To that end, if we think back to the functional anatomy lesson we just had, we can get the gastrocnemius to fully lengthen by combining knee extension with plantarflexion – which puts us in a great position that minimizes shear stress at the knee. Problem solved.

After someone has utilized this second drill for a while and minimized their symptoms, it can be progressed to a knee-break ankle mobilization, which still creates a bit of shear stress, but not nearly as much as the first video I showed.  Because dorsiflexion is maxed out before knee flexion can occur, it seems – at least anecdotally – to reduce the discomfort that some folks feel.

So there you have it: different ankle mobilization strategies for different folks!  For more information on mobility progressions like this, be sure to check out Assess and Correct: Breaking Barriers to Unlock Performance.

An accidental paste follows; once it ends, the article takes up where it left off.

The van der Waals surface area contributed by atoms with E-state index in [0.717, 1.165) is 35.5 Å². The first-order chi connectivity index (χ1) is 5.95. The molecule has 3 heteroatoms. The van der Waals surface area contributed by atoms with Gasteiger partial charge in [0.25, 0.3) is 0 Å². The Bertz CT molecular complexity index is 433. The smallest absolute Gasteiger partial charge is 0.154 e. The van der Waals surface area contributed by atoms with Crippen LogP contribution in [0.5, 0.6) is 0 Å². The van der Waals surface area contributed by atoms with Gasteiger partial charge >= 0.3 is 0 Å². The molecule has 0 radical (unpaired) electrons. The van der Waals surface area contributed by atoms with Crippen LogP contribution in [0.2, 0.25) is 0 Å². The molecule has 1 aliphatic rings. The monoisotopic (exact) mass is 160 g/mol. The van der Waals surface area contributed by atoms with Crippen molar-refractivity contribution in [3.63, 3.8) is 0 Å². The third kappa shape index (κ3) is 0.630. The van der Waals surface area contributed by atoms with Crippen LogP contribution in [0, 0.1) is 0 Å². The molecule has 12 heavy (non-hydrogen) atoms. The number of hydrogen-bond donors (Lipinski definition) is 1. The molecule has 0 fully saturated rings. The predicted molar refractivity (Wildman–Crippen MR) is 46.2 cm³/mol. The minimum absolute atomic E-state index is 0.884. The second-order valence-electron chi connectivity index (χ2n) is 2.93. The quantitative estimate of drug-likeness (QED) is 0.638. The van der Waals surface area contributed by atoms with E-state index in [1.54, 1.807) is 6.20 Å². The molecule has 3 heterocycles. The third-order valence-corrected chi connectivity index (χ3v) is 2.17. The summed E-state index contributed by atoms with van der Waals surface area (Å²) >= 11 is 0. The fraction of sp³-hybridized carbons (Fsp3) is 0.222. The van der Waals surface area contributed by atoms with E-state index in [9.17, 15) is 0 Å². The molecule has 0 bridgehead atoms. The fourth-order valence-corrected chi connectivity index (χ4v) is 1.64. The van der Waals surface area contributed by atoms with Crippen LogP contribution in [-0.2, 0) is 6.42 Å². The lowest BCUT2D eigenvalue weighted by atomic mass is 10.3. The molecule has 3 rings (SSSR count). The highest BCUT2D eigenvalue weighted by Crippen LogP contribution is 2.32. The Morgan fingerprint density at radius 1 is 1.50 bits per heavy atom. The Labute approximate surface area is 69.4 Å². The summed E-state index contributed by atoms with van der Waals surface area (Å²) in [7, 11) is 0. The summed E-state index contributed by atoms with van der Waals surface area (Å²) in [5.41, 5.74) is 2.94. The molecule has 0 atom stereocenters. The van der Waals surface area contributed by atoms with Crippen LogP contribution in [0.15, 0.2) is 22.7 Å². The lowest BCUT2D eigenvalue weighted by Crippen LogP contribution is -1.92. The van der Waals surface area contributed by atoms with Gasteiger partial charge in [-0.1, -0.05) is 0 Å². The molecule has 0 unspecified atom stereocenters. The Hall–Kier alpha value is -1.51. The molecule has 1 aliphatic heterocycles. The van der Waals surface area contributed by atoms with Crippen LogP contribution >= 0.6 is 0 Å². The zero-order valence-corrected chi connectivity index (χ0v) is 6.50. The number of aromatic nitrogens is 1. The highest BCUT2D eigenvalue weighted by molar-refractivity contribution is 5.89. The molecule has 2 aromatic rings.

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20 Responses to “Improving Ankle Mobility without Increasing Knee Pain”

  1. Conor Says:

    I just love the information I can take away from your blog posts each and every time I read them. Another great post!

  2. Peter Fabian Says:

    As always a pertinent topic

    In the first video on ankle mobility–If someone drives dorsiflexion (med and Lat) with their pelvis and trunk–I will have the try to do it with a stable pelvis and trunk also–I really want them to feel the difference and be able to drive from the hips without moving the pelvis/trunk–it all has a role

    Thanks again

  3. Eric lagoy Says: